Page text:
NASA’s OSIRIS-REx spacecraft – and the rocket that will carry it into space, the United Launch Alliance Atlas V – are making significant strides toward launch, planned for Sept. 8.
Inside the Payload Hazardous Servicing Facility at the agency’s Kennedy Space Center in Florida, technicians have installed thermal blankets around the spacecraft (pictured above), culminating with a solar array illumination test today. These activities set the stage for spacecraft closeouts, weighing and fueling, planned for next week.
The Atlas V rocket is coming together across the Banana River at Cape Canaveral Air Force Station. The vehicle’s Centaur upper stage arrived July 21 (center photo), and the first-stage booster followed on July 29. Both elements currently are in the Atlas Spaceflight Operations Center. The rocket’s booster, solid rocket motor and Centaur upper stage are slated to be assembled Aug. 8 through 10 in the Vertical Integration Facility at Space Launch Complex 41.
OSIRIS-REx will be the first U.S. mission to sample an asteroid, retrieve at least two ounces of surface material and return it to Earth for study. Analysis of the sample will reveal the history of the asteroid, called Bennu, over the past 4.5 billion years.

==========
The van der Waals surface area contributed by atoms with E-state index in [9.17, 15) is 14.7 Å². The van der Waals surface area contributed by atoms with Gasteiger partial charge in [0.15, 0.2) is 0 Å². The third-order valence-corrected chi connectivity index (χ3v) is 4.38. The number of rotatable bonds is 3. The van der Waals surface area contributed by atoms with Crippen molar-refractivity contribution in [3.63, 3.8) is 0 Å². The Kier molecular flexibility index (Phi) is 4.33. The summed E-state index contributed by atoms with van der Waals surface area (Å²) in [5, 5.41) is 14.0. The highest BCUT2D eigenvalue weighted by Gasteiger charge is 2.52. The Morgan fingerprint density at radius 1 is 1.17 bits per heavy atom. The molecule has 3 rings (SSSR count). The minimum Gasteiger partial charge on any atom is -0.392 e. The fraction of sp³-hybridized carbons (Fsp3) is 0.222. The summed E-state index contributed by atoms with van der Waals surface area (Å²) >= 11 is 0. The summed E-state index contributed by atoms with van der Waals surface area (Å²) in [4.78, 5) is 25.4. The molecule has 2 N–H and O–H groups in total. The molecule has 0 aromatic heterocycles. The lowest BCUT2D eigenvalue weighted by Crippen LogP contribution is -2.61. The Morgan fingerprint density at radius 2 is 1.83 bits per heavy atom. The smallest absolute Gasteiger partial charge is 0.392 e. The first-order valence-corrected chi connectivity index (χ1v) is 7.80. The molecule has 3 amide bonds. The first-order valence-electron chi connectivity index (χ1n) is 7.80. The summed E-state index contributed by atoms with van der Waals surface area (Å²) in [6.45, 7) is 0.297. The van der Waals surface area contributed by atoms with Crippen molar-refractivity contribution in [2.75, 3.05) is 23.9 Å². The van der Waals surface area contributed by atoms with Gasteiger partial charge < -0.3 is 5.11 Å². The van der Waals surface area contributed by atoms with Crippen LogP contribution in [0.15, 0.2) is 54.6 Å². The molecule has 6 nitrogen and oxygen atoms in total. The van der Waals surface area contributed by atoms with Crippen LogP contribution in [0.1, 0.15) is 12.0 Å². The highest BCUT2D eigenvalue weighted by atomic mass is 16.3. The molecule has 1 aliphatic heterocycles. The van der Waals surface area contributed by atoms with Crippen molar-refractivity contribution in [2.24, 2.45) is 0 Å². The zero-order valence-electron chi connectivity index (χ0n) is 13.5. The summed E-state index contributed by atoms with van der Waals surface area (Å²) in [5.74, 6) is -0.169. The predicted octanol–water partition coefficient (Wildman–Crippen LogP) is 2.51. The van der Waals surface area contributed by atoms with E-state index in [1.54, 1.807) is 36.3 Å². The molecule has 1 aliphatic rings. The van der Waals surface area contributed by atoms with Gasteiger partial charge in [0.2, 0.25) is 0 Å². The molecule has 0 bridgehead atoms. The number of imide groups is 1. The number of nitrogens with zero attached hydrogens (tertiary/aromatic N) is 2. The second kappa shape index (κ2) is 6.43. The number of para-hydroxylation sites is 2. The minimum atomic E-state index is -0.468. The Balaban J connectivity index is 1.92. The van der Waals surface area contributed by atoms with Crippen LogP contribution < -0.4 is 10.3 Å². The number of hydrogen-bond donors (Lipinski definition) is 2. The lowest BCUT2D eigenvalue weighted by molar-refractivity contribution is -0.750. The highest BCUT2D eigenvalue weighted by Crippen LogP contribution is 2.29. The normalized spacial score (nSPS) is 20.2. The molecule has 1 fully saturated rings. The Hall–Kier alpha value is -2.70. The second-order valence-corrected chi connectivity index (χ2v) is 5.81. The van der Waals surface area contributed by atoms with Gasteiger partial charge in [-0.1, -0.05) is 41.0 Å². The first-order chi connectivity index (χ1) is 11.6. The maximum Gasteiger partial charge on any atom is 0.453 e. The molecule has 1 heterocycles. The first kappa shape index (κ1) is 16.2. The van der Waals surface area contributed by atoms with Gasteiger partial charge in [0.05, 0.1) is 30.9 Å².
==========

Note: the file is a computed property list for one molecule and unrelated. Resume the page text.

Photo credits: NASA/Michelle Stone (top), NASA/Cory Huston (center) and NASA/Kim Shiflett
In the image above, NASA’s OSIRIS-REx spacecraft rotates on a spin table during a weight and center of gravity test May 24 inside the Payload Hazardous Servicing Facility at Kennedy Space Center in Florida. An overhead crane carefully returned the spacecraft to its work stand May 26 (right) to continue prelaunch processing.
OSIRIS-REx, stands for Origins, Spectral Interpretation, Resource Identification, Security – Regolith Explorer. The spacecraft will travel to an asteroid, Bennu, retrieve a sample and return it to Earth. Liftoff is targeted for Sept. 8 aboard a United Launch Alliance Atlas V rocket.
Photos by NASA/Kim Shiflett (above) and NASA/Frank Michaux (right)
NASA’s OSIRIS-REx spacecraft arrived at Kennedy Space Center in Florida on Friday evening aboard an Air Force C-17 cargo aircraft.
OSIRIS-REx stands for Origins, Spectral Interpretation, Resource Identification, Security – Regolith Explorer. This will be the first U.S. mission to sample an asteroid, retrieve at least two ounces of surface material and return it to Earth for study. The asteroid, Bennu, may hold clues to the origin of the solar system and the source of water and organic molecules found on Earth.
Tucked inside a shipping container, the spacecraft traveled from Lockheed Martin’s facility near Denver, Colorado to Kennedy’s Shuttle Landing Facility. It was carefully offloaded from the aircraft and transported to the spaceport’s Payload Hazardous Servicing Facility to begin processing for its upcoming launch, targeted for Sept. 8 aboard a United Launch Alliance Atlas V rocket.
Photo credits: NASA/Dimitri Gerondidakis (top) and NASA/Bill White (right)